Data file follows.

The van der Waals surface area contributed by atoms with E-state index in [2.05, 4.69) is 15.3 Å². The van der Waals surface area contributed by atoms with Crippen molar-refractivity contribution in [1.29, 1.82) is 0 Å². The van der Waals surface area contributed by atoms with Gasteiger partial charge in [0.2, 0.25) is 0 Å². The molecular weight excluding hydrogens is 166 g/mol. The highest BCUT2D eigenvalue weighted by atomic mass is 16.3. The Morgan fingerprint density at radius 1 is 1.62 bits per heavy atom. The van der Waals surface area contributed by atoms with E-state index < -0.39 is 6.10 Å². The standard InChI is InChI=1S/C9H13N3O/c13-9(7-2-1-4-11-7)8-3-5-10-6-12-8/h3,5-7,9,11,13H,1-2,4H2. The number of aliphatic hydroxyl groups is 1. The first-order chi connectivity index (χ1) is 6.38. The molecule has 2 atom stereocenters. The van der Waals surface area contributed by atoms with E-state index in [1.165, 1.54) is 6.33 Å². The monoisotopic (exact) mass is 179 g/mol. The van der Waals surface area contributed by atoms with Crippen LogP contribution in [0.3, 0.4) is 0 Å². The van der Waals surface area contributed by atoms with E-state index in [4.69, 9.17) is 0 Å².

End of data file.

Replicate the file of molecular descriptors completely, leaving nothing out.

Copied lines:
The van der Waals surface area contributed by atoms with E-state index in [2.05, 4.69) is 15.3 Å². The van der Waals surface area contributed by atoms with Crippen molar-refractivity contribution in [1.29, 1.82) is 0 Å². The van der Waals surface area contributed by atoms with Gasteiger partial charge in [0.2, 0.25) is 0 Å². The molecular weight excluding hydrogens is 166 g/mol. The highest BCUT2D eigenvalue weighted by atomic mass is 16.3. The Morgan fingerprint density at radius 1 is 1.62 bits per heavy atom. The van der Waals surface area contributed by atoms with E-state index < -0.39 is 6.10 Å². The standard InChI is InChI=1S/C9H13N3O/c13-9(7-2-1-4-11-7)8-3-5-10-6-12-8/h3,5-7,9,11,13H,1-2,4H2. The number of aliphatic hydroxyl groups is 1. The first-order chi connectivity index (χ1) is 6.38. The molecule has 2 atom stereocenters. The van der Waals surface area contributed by atoms with E-state index in [1.165, 1.54) is 6.33 Å². The monoisotopic (exact) mass is 179 g/mol. The van der Waals surface area contributed by atoms with Crippen LogP contribution in [0.3, 0.4) is 0 Å². The van der Waals surface area contributed by atoms with E-state index in [4.69, 9.17) is 0 Å².